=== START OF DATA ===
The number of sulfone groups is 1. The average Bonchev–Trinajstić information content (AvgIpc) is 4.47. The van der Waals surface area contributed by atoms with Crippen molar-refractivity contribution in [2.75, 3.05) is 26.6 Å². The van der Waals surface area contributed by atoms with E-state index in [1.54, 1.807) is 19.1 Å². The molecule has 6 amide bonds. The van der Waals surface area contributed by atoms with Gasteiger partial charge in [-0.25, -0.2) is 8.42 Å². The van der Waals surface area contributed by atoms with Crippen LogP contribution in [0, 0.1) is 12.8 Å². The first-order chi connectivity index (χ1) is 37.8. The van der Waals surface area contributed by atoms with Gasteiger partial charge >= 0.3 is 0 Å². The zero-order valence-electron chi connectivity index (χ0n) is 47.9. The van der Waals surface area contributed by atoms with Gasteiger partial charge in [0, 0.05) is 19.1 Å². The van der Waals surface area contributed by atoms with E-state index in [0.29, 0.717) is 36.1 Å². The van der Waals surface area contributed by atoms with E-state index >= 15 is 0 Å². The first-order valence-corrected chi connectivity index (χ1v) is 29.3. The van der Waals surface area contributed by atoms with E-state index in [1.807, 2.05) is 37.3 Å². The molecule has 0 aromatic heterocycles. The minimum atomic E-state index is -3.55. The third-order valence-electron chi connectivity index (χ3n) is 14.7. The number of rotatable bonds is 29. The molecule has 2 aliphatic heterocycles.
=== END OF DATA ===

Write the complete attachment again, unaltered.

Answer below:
The number of sulfone groups is 1. The average Bonchev–Trinajstić information content (AvgIpc) is 4.47. The van der Waals surface area contributed by atoms with Crippen molar-refractivity contribution in [2.75, 3.05) is 26.6 Å². The van der Waals surface area contributed by atoms with E-state index in [1.54, 1.807) is 19.1 Å². The molecule has 6 amide bonds. The van der Waals surface area contributed by atoms with Gasteiger partial charge in [-0.25, -0.2) is 8.42 Å². The van der Waals surface area contributed by atoms with Crippen LogP contribution in [0, 0.1) is 12.8 Å². The first-order chi connectivity index (χ1) is 37.8. The van der Waals surface area contributed by atoms with Gasteiger partial charge >= 0.3 is 0 Å². The zero-order valence-electron chi connectivity index (χ0n) is 47.9. The van der Waals surface area contributed by atoms with Gasteiger partial charge in [0, 0.05) is 19.1 Å². The van der Waals surface area contributed by atoms with E-state index in [0.29, 0.717) is 36.1 Å². The van der Waals surface area contributed by atoms with E-state index >= 15 is 0 Å². The first-order valence-corrected chi connectivity index (χ1v) is 29.3. The van der Waals surface area contributed by atoms with E-state index in [1.807, 2.05) is 37.3 Å². The molecule has 0 aromatic heterocycles. The minimum atomic E-state index is -3.55. The third-order valence-electron chi connectivity index (χ3n) is 14.7. The number of rotatable bonds is 29. The molecule has 2 aliphatic heterocycles.